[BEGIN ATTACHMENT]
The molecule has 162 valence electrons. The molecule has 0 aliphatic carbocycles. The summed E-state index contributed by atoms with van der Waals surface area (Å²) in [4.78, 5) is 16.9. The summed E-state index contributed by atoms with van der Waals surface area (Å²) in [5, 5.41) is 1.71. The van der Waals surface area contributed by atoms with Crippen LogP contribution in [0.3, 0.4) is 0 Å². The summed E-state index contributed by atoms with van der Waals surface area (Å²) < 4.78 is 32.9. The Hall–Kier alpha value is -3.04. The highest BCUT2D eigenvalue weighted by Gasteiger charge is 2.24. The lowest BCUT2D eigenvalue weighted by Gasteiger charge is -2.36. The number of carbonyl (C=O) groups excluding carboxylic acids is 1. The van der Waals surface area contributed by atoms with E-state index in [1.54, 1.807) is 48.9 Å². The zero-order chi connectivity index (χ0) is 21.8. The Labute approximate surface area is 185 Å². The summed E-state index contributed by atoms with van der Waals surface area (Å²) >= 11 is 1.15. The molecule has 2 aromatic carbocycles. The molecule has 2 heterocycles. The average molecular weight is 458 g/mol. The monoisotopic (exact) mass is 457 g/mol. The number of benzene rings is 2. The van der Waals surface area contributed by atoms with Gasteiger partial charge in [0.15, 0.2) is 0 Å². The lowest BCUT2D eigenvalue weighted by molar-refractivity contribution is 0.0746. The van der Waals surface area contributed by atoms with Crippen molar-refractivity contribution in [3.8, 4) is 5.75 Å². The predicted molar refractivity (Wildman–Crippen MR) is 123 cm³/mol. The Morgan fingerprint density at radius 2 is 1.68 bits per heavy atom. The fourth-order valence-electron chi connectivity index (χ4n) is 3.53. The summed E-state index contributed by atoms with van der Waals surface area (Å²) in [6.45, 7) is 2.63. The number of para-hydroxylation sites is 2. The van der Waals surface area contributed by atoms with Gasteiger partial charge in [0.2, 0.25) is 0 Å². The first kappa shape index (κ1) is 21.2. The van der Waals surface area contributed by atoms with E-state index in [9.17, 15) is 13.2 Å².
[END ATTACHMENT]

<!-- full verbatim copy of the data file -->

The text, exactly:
The molecule has 162 valence electrons. The molecule has 0 aliphatic carbocycles. The summed E-state index contributed by atoms with van der Waals surface area (Å²) in [4.78, 5) is 16.9. The summed E-state index contributed by atoms with van der Waals surface area (Å²) in [5, 5.41) is 1.71. The van der Waals surface area contributed by atoms with Crippen LogP contribution in [0.3, 0.4) is 0 Å². The summed E-state index contributed by atoms with van der Waals surface area (Å²) < 4.78 is 32.9. The Hall–Kier alpha value is -3.04. The highest BCUT2D eigenvalue weighted by Gasteiger charge is 2.24. The lowest BCUT2D eigenvalue weighted by Gasteiger charge is -2.36. The number of carbonyl (C=O) groups excluding carboxylic acids is 1. The van der Waals surface area contributed by atoms with E-state index in [1.54, 1.807) is 48.9 Å². The zero-order chi connectivity index (χ0) is 21.8. The Labute approximate surface area is 185 Å². The summed E-state index contributed by atoms with van der Waals surface area (Å²) >= 11 is 1.15. The molecule has 2 aromatic carbocycles. The molecule has 2 heterocycles. The average molecular weight is 458 g/mol. The monoisotopic (exact) mass is 457 g/mol. The number of benzene rings is 2. The van der Waals surface area contributed by atoms with Gasteiger partial charge in [0.15, 0.2) is 0 Å². The lowest BCUT2D eigenvalue weighted by molar-refractivity contribution is 0.0746. The van der Waals surface area contributed by atoms with Crippen molar-refractivity contribution in [3.8, 4) is 5.75 Å². The predicted molar refractivity (Wildman–Crippen MR) is 123 cm³/mol. The Morgan fingerprint density at radius 2 is 1.68 bits per heavy atom. The fourth-order valence-electron chi connectivity index (χ4n) is 3.53. The summed E-state index contributed by atoms with van der Waals surface area (Å²) in [6.45, 7) is 2.63. The number of para-hydroxylation sites is 2. The van der Waals surface area contributed by atoms with Gasteiger partial charge in [0.2, 0.25) is 0 Å². The first kappa shape index (κ1) is 21.2. The van der Waals surface area contributed by atoms with E-state index in [9.17, 15) is 13.2 Å².